Coming back from vacation with a bad case of airport misery | Travel

I was in a very bad place last weekend. Not mentally – I was at an airport Starbucks fell against a wall. It was not until we had been sitting in the departure hall for many hours, while our two young children at midnight watched the rooms slowly filled with hundreds of people and thousands of iPads before I realized, with excitement, that I was inside. a news story.

It’s a very special kind of sweet and sour excitement, is not it, when you look up from your own personal disaster and realize that you’re part of something bigger? The dullest, most annoying moments in your life are suddenly polished to a high gloss and beautifully lit. Stories that from your mouth would have made friends politely choke yawns after 30 seconds, become whole newspaper articles, with expert quotes and panoramic pictures, and someone who seriously explains how to pee in a cup.

I’m not talking about major tragedies here, I’m talking about their usual domestic filth that disturbs Britain’s strenuous peace to the extent that it’s in the newspapers. I’m talking about the times, for example, when you turn on the car radio and are told that you’re sitting in a traffic jam “the length of Wales”, or your small town is experiencing the hottest day in 100 years, or you’re at the very end of a NHS waiting list for your ear, or you can no longer afford pasta because of something to do with wheat. So it happened that my family and I, returning from our first vacation in three years, found ourselves among the thousands of Britons stuck at an airport due to “travel chaos” from lack of workers.

We had had a wonderful holiday, but at that time we had to constantly remind ourselves of it. Despite the fact that I had swum in the sea the same morning, at 01:00 I was unsure if I had been anywhere else, ever, beyond this bank of plastic seats. I was born here many hours ago, and this is where I grew up, on the tile floor at street 5a, and here we ate our meals of cereal bars and Chupa Chups, and this is where we took care of each other’s diseases and minor deaths. Despite the new cold of being among a maskless crowd, everyone was surprisingly well behaved. Even when it was announced that all Manchester flights were canceled, and our seat neighbors (who had been waiting for seven hours) began to collect their bags, instead of anger or panic, there was a resigned peace of mind, all very “well” . I was impressed.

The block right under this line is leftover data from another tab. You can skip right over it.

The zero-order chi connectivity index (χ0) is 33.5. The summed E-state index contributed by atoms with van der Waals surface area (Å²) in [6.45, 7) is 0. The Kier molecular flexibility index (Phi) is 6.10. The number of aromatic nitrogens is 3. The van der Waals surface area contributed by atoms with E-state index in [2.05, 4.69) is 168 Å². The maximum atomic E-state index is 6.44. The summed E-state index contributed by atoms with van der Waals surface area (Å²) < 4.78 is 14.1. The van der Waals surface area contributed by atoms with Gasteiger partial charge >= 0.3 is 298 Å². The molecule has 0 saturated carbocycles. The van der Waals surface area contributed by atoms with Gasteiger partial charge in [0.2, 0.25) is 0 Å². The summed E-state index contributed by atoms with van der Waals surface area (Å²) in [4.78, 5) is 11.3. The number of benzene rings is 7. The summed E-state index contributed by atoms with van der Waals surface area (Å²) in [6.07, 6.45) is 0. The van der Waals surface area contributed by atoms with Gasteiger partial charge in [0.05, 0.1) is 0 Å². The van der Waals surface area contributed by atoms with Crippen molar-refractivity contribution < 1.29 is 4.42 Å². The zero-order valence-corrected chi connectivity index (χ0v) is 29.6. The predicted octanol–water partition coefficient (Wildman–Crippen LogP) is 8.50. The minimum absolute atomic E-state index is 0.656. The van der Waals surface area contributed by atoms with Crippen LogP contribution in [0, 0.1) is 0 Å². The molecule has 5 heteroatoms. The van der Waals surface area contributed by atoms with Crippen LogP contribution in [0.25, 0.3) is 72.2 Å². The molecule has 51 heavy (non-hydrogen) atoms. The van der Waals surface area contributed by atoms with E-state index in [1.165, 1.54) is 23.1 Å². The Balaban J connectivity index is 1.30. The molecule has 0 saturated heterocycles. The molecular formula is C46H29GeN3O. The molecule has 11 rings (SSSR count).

You always think (I always think) that a vacation will be about clearing your mind of worries and nonsense, an idea reinforced by shutdowns in a house with a sweet little family mentally beaten after too much TV. Not only would my thoughts be reset, refreshed, but the dynamics of the whole family as well – no more bumps about teeth, or whining about who took his tip – we would see the sea and smell the heat and then a great calm would fall over us. Of course, I forgot that wherever we go, there we are. At the airport, while trying to silence the baby, I read a quote from Quentin Crisp. “You must know who you are, who you think you are, who your neighbors think you are,” he said in all his wonderful wisdom. «What are you really like? You must not go into a dream, but accept your limitations and then express them in your life, in your behavior, your identity. You have to tell the truth about yourself. Otherwise, life is just a waste of time, is not it? ” Well yes. And who I am, it turned out, was a person who did not find peace on the rocks of a Greek beach in June, nor in the ocean, but who fell against a wall at a Starbucks airport.

I was not the only one. Everywhere people smiled their gloomy little smiles and jerked up to make room, keeping their voices down while toddlers slept in starfish figures over jumpers on the floor. There was a polite crowd around the phone’s charging center, but it had the feel of a group of fans waiting for Kylie instead of the expected scrum. When we finally returned to the UK at 4am, rolling our bodies through passport control, we found a quiet queue of hundreds of holidaymakers on the other side waiting to check in, queuing along the airport in an area designated for Ukrainian. refugees. “Welcome!” said the sign awkwardly, to a pink cowboy hat hen party.

We arrivals weaved through those who left with duty-free excuses, some jealousy. There was partial exhaustion, yes, but there was also a mild mark of humanity at the airport peace – a teenage boy who came to WH Smith to get a drink for an elderly woman who saved his place, I would sit down with the baby they would clean up a little, everyone was honking around a man who was snoring very loudly at an ATM. When we entered the cool dawn, I felt the excitement again – we had gone on holiday, but came back with news. I saw a photographer standing by Marks & Spencer documenting the mild chaos, moving the sleeping baby to my shoulder and waving to him as if the queen.

Email Eva at e.wiseman@observer.co.uk or follow her on Twitter @EvaWiseman